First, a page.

Archive for November, 2017

Screen Shot 2017-11-19 at 3.44.27 PM

Learning is complex, but being part of a community helps it to be fun, collaborative and engaging. My own learning is greatly enhanced by the connections I make and the conversations that happen as a result. So how can we help students to create, connect and communicate effectively and how can technology help?

Conole and Dyke (2004) explain how collaborative spaces are most effective when the teacher has a clear vision for the use of and interaction with the space, so it is important that educators remain at the forefront of technology but with learning being the prime focus, not the app.

wallwisher 2008.png

Nearly 10 years ago Wallwisher was launched with the initial idea to wish your friends a message on their birthday wall. It was a carefree, simple space to post ideas much as you would stick Post Its on a poster to share thoughts. It was quick to connect and easy to use. You built a wall with a shareable link so others could add to it. Since 2012, rebranded as Padlet, it has much the same intention but with far more affordances. It is widely used in schools for sharing resources, generating ideas and feedback, for book reviews and as portfolios.

Screen Shot 2017-11-18 at 12.13.16 AM.png

What is Padlet?

Padlet is an online collaborative space to display ideas visually or to share information and communicate together. In its simplest terms, it is a digital pinboard on which to post thoughts and ideas on electronic sticky notes. It is a free app, accessible online or on mobile devices, making it an app of choice for many educators. It is easy to set up and versatile in its uses, and appropriate for all ages. You can find Padlets about using Padlet online to demonstrate the multitude of situations it can be used for. Setting up is simple and straightforward, connecting to your Google account, Facebook or email so that posts are personalised rather than anonymous. You can customise a wall (Padlet) to match your intentions, adding a specific URL for ease of sharing with your students and establish a format for the wall as a grid, stream, canvas or shelf. These can be changed at a later date should you wish although it is worth noting that shelves need a little bit more time to be set up and do not react well to change in format.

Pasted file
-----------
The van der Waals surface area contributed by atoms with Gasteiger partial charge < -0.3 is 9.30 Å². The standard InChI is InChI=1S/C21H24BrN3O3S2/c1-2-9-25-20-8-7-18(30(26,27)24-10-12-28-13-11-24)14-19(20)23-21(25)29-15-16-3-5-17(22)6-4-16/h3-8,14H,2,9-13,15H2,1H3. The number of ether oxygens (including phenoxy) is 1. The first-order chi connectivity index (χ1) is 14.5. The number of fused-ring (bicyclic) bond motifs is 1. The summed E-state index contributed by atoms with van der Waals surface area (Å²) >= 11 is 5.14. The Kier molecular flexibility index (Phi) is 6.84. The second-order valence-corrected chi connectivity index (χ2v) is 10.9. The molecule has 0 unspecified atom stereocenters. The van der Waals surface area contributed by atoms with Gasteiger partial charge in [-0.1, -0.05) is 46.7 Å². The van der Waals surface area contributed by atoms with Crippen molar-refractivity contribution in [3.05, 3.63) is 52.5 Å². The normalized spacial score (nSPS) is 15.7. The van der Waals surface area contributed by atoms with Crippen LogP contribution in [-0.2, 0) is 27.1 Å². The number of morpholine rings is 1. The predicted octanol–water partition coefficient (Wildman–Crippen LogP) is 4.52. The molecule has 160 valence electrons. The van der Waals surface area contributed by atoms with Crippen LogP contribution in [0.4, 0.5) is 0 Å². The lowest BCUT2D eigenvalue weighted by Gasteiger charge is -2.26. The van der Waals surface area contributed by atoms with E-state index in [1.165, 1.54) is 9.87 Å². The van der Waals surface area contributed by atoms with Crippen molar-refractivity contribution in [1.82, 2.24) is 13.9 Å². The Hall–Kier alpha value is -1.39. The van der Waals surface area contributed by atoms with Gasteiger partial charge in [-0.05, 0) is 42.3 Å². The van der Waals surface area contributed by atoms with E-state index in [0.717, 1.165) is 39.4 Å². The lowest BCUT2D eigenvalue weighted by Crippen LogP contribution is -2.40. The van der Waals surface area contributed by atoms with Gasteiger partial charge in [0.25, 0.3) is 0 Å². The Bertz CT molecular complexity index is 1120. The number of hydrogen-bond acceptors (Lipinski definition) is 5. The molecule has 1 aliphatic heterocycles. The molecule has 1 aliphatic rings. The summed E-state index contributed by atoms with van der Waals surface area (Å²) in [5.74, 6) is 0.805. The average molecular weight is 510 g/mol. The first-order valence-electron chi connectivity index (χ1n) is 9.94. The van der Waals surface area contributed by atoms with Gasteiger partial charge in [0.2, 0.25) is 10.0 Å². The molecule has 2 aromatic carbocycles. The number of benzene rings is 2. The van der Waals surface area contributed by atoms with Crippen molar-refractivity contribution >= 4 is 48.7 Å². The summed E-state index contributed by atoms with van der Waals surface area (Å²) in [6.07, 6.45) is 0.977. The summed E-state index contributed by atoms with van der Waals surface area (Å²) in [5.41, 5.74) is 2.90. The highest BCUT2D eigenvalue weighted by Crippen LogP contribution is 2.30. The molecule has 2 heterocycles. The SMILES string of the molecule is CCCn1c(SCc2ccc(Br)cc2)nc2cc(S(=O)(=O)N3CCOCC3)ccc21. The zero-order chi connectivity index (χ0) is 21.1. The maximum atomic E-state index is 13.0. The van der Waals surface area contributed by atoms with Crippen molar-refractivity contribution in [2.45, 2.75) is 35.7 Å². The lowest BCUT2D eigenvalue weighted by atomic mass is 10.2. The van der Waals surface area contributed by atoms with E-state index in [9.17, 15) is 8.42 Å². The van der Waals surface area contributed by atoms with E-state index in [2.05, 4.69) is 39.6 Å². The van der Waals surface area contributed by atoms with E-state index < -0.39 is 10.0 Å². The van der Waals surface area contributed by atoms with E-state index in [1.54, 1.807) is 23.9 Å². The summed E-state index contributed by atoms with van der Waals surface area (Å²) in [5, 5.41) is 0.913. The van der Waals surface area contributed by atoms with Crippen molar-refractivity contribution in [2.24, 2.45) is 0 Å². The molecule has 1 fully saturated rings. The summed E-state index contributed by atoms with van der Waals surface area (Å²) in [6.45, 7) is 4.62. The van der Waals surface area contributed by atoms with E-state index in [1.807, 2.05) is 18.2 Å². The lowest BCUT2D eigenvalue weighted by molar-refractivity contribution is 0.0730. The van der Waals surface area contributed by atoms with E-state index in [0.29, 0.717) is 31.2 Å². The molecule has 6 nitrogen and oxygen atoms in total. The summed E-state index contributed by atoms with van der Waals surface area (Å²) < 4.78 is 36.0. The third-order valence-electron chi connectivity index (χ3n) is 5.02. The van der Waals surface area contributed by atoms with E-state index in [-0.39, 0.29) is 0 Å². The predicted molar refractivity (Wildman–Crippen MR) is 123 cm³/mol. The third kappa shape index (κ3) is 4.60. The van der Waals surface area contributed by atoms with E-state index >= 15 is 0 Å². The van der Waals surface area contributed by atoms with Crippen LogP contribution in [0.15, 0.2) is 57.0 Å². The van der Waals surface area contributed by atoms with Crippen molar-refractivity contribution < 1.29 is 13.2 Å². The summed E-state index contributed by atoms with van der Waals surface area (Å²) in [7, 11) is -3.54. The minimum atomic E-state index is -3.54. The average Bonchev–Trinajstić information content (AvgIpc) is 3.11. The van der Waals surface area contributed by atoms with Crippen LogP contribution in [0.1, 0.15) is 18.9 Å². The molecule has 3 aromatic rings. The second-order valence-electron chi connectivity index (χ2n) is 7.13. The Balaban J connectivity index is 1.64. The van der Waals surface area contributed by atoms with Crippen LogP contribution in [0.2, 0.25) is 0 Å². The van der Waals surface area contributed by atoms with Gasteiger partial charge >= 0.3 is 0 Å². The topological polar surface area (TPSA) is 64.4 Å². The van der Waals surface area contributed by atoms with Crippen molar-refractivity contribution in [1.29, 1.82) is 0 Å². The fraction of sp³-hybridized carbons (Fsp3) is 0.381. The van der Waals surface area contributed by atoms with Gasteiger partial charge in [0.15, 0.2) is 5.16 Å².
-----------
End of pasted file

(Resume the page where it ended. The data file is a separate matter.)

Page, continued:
What are the affordances of Padlet?

Affordances, according to Gaver (1991), are “properties that are compatible with other’s actions” and specify “what it offers, good or ill”. In other words, what can a particular technology bring to education that works in conjunction with their existing environment, ideas or context? When choosing an app or tool we need to be aware of both its affordances and its constraints in order to make appropriate choices about its inclusion to enhance learning. With this in mind, here are some of the positive affordances of Padlet in my experience:

  • Quick to set up
  • Free, available on IOS, Android and through a web browser
  • Simple walkthrough to signup and login
  • Clear sidebar to set up a board
  • Unlimited wall space and boards
  • Themes and backgrounds available with options to add own
  • Easy for participants to engage and participate
  • Privacy and moderation settings
  • 5 formats to choose from: grid, wall, stream, shelves and canvas
  • Visual and personalised
  • Reaction choices – like, vote, star, grade
  • Dashboard for easy retrieval and tracking participation and activity
  • Uploads images, audio, video and text files to posts

What are the constraints?

Conversely, an app or digital tool may also have negative affordances or constraints. These, in turn, may require greater instruction to guide the learner or may take time to navigate. Here are some of the negative affordances of Padlet:

  • Requires internet connection
  • Can be overwhelming and cluttered if no structure used
  • Size of Padlet board may mean some posts go unnoticed
  • Takes time to set up, especially if using shelves for a whole class
  • If users haven’t logged on, posts are anonymous
  • Moderation can be time-consuming, no immediate response
  • Reactions need to be considered for their purpose and inclusion
  • Unwanted or unkind comments if board is not private

Clearly, Padlet has many positives and negatives to consider. When we select a tool to use in the classroom we should choose it because it will enhance the learning. So how can Padlet be used in education?